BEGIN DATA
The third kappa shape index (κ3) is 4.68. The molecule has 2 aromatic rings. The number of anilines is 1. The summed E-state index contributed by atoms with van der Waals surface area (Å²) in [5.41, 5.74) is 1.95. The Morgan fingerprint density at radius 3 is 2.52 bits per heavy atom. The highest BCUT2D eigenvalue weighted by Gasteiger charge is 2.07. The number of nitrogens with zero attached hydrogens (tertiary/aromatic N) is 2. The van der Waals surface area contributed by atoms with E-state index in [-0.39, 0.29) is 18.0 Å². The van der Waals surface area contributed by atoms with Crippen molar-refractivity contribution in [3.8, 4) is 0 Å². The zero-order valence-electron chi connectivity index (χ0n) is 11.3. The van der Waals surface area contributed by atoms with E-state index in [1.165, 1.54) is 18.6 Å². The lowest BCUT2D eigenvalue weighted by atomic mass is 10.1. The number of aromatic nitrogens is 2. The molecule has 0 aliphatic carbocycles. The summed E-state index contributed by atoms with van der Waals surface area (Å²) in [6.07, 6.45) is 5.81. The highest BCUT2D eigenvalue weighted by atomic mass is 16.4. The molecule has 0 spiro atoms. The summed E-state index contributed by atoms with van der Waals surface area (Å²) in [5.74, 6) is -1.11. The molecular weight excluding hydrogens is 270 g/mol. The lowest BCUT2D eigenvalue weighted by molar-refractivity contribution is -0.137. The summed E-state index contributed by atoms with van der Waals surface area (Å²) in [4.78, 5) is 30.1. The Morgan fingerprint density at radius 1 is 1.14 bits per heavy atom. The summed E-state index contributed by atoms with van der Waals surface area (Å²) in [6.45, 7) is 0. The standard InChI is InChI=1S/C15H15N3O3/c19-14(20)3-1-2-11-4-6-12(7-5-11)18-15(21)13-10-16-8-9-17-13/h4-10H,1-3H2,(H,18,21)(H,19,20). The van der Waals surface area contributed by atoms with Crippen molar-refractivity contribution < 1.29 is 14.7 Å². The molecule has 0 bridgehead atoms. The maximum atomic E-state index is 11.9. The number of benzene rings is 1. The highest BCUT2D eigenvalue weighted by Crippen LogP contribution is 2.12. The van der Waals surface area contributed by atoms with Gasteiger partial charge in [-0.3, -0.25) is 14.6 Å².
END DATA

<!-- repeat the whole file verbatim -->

The third kappa shape index (κ3) is 4.68. The molecule has 2 aromatic rings. The number of anilines is 1. The summed E-state index contributed by atoms with van der Waals surface area (Å²) in [5.41, 5.74) is 1.95. The Morgan fingerprint density at radius 3 is 2.52 bits per heavy atom. The highest BCUT2D eigenvalue weighted by Gasteiger charge is 2.07. The number of nitrogens with zero attached hydrogens (tertiary/aromatic N) is 2. The van der Waals surface area contributed by atoms with E-state index in [-0.39, 0.29) is 18.0 Å². The van der Waals surface area contributed by atoms with Crippen molar-refractivity contribution in [3.8, 4) is 0 Å². The zero-order valence-electron chi connectivity index (χ0n) is 11.3. The van der Waals surface area contributed by atoms with E-state index in [1.165, 1.54) is 18.6 Å². The lowest BCUT2D eigenvalue weighted by atomic mass is 10.1. The number of aromatic nitrogens is 2. The molecule has 0 aliphatic carbocycles. The summed E-state index contributed by atoms with van der Waals surface area (Å²) in [6.07, 6.45) is 5.81. The highest BCUT2D eigenvalue weighted by atomic mass is 16.4. The molecule has 0 spiro atoms. The summed E-state index contributed by atoms with van der Waals surface area (Å²) in [5.74, 6) is -1.11. The molecular weight excluding hydrogens is 270 g/mol. The lowest BCUT2D eigenvalue weighted by molar-refractivity contribution is -0.137. The summed E-state index contributed by atoms with van der Waals surface area (Å²) in [4.78, 5) is 30.1. The Morgan fingerprint density at radius 1 is 1.14 bits per heavy atom. The summed E-state index contributed by atoms with van der Waals surface area (Å²) in [6.45, 7) is 0. The standard InChI is InChI=1S/C15H15N3O3/c19-14(20)3-1-2-11-4-6-12(7-5-11)18-15(21)13-10-16-8-9-17-13/h4-10H,1-3H2,(H,18,21)(H,19,20). The van der Waals surface area contributed by atoms with Crippen molar-refractivity contribution < 1.29 is 14.7 Å². The molecule has 0 bridgehead atoms. The maximum atomic E-state index is 11.9. The number of benzene rings is 1. The highest BCUT2D eigenvalue weighted by Crippen LogP contribution is 2.12. The van der Waals surface area contributed by atoms with Gasteiger partial charge in [-0.3, -0.25) is 14.6 Å².